Monday, February 28, 2011

Slacker or Slave Driver?


My reading on various blogs – and Tweets and FB posts – would suggest that some writers suffer from procrastination. They find it difficult to force themselves to sit down and write, and I remember a time I used to have the same problem.

However, in the past year or so, I’ve swung completely in the opposite direction. I never let myself stop.

My laptop has become an extension of my body. I write (or edit or revise or critique) whenever I am home. I do it while cooking – and sometimes burn dinner. I have my computer on my lap while watching TV – to the point where my husband sometimes declares Family Movie Night to be a Laptop Free Zone, forcibly removing Gabbey’s laptop (she suffers from the same problem) and turning the lights out on me, because he knows I’m a terrible typist and can’t write in the dark.

Because I teach a full working day, I often feel as if I have to use every second at home to write in order to get anything accomplished. Last week, I started to burn out. I’d reached an impasse on two separate projects. I was tired and cranky and I wondered why I didn’t just …

… take a night off.

Horror of horrors! It’s not just Resolution 2011 – to write every day in 2011. In fact, the resolution was an argument FOR taking a night off. Why not donate to the Ladies in Ghana and spend an evening watching Torchwood on Netflix-streaming, hoping to catch Captain Jack in leather pants?



Leather pants. Wanna look some more? Go ahead; I’ll wait.

I came to this conclusion by 9am that day, and I felt such a sense of relief, giving myself permission to NOT WRITE. Or maybe it was the mental image of those leather pants.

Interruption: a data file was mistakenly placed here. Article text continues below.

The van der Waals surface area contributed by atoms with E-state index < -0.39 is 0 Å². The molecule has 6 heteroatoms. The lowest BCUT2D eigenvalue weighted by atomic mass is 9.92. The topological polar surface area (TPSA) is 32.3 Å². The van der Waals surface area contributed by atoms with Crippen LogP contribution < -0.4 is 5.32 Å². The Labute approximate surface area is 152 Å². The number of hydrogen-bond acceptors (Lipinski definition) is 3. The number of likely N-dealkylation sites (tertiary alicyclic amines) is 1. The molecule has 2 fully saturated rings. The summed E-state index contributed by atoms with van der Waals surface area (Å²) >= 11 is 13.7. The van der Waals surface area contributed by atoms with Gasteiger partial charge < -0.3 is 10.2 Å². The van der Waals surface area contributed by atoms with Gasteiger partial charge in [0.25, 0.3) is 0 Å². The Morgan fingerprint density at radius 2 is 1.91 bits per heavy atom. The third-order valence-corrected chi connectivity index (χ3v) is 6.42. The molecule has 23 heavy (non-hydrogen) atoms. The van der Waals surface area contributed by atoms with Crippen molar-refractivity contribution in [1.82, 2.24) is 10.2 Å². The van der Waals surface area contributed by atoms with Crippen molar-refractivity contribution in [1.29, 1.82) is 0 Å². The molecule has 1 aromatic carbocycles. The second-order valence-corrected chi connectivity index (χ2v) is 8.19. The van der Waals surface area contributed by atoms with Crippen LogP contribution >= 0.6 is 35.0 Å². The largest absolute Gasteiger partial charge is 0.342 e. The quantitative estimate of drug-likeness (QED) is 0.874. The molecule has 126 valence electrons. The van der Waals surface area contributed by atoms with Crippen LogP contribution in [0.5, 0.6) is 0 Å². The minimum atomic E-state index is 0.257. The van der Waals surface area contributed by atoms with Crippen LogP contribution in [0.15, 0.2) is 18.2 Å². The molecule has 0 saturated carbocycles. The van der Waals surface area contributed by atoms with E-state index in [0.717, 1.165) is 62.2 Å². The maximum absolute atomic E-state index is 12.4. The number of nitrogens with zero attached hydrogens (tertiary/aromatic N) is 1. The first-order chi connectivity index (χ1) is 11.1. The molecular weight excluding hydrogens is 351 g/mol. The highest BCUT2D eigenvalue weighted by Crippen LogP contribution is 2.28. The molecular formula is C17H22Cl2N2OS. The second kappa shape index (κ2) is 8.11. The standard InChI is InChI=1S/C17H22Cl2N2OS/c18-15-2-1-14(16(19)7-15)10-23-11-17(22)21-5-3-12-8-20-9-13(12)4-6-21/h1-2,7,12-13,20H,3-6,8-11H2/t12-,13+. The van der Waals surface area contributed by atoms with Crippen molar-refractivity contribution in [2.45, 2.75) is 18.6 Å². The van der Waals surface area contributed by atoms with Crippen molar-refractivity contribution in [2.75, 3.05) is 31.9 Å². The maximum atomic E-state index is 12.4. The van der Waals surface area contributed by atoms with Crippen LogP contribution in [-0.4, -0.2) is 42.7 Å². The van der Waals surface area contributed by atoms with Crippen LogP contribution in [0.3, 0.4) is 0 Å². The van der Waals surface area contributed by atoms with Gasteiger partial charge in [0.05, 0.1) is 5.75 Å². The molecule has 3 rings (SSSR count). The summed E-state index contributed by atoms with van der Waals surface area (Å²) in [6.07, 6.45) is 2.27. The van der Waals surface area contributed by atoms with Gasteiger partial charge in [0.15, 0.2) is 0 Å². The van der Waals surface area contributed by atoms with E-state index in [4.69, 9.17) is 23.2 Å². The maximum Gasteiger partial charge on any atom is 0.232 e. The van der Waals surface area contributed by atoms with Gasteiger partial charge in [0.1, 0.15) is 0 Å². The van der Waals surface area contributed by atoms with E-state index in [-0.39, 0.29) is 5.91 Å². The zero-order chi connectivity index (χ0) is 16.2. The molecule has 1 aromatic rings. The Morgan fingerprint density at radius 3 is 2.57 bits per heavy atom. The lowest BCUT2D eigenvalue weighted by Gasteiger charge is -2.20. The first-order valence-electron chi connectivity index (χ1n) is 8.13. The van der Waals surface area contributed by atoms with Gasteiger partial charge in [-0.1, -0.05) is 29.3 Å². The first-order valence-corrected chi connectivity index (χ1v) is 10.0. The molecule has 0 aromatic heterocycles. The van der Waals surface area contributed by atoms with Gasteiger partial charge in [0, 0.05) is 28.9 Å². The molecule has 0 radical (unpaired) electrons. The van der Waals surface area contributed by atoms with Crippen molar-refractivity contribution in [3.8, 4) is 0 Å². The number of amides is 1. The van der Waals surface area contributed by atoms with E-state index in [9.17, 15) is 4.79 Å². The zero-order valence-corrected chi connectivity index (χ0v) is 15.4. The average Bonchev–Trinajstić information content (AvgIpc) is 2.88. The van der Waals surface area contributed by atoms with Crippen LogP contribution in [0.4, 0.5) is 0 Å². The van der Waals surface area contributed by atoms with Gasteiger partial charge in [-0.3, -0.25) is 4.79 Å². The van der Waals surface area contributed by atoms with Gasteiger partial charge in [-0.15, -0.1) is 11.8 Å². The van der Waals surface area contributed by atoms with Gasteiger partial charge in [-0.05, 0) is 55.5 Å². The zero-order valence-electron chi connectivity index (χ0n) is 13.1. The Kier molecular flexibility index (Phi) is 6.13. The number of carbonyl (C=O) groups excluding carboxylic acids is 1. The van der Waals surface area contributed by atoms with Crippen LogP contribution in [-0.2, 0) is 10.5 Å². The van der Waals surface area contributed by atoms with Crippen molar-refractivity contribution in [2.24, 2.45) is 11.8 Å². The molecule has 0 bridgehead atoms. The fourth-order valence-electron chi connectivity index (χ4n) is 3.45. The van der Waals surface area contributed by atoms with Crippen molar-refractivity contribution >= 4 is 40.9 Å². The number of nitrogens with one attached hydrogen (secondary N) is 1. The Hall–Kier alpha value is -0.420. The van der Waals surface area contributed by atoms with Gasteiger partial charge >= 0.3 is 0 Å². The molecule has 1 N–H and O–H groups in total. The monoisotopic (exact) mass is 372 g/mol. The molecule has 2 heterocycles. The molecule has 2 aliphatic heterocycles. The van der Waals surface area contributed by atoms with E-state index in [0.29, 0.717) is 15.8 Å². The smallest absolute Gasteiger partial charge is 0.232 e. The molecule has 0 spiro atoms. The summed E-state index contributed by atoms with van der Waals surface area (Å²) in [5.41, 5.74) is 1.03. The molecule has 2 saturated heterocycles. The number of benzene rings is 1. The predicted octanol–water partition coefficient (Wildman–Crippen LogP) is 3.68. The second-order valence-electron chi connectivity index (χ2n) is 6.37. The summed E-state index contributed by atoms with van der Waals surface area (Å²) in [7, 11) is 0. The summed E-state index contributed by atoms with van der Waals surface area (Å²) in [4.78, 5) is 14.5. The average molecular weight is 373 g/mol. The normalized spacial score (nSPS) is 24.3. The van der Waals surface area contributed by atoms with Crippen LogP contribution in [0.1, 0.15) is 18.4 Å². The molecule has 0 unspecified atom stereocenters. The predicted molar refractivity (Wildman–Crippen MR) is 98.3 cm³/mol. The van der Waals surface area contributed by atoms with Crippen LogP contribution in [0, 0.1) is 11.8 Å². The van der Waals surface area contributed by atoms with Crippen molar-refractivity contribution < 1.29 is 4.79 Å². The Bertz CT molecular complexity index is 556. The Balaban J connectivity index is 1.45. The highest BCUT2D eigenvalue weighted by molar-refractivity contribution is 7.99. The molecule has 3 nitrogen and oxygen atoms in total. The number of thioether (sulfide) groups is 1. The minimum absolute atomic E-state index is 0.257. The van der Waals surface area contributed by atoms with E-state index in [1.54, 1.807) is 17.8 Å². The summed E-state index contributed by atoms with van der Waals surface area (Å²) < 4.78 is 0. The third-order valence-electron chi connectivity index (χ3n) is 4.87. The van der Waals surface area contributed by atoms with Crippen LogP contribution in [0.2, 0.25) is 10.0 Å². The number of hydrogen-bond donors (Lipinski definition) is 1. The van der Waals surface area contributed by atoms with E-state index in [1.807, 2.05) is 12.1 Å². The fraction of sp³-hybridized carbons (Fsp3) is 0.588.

Anyway, by 3pm, the VERY IDEA of taking a break had knocked something loose, and I suddenly knew how to get around at least one of the problems frustrating me.

Don’t laugh, but I didn’t take a complete break from writing that night. (I had to get down my ideas while they were fresh. I had to.) But I did set a limit on how long I would work. And then I shut the laptop and watched some TV.

No leather pants that evening, but his smile is really cute, too. Really.

So – are you a Slacker or a Slave Driver?

Friday, February 25, 2011

Kindles (and Nooks) Go to School


Technically, they’re not supposed to be there.

Of course, neither are cell phones, and we all know half the students have cell phones in their pockets or their backpacks. I insist my daughters bring their phones to school, in fact, just so we can coordinate after school play practice, who is picking up which children, etc.

So nobody ought to be surprised that ebook readers are coming to school, too. A recent New York Times article reports a sharp rise in the number of young ebook owners. Thanks, Al Past, for sending me the link!

It was not so long ago that people were predicting publishers would not bother to produce children’s and teen’s titles in ebook format, because it was assumed children would not own ebook readers. I even recall seeing a comment on a First Five submission at YALitchat which suggested the author should remove mention of the teen MC reading on a Kindle. “Teens don’t have Kindles.” Oh, yes they do – and so do elementary school students.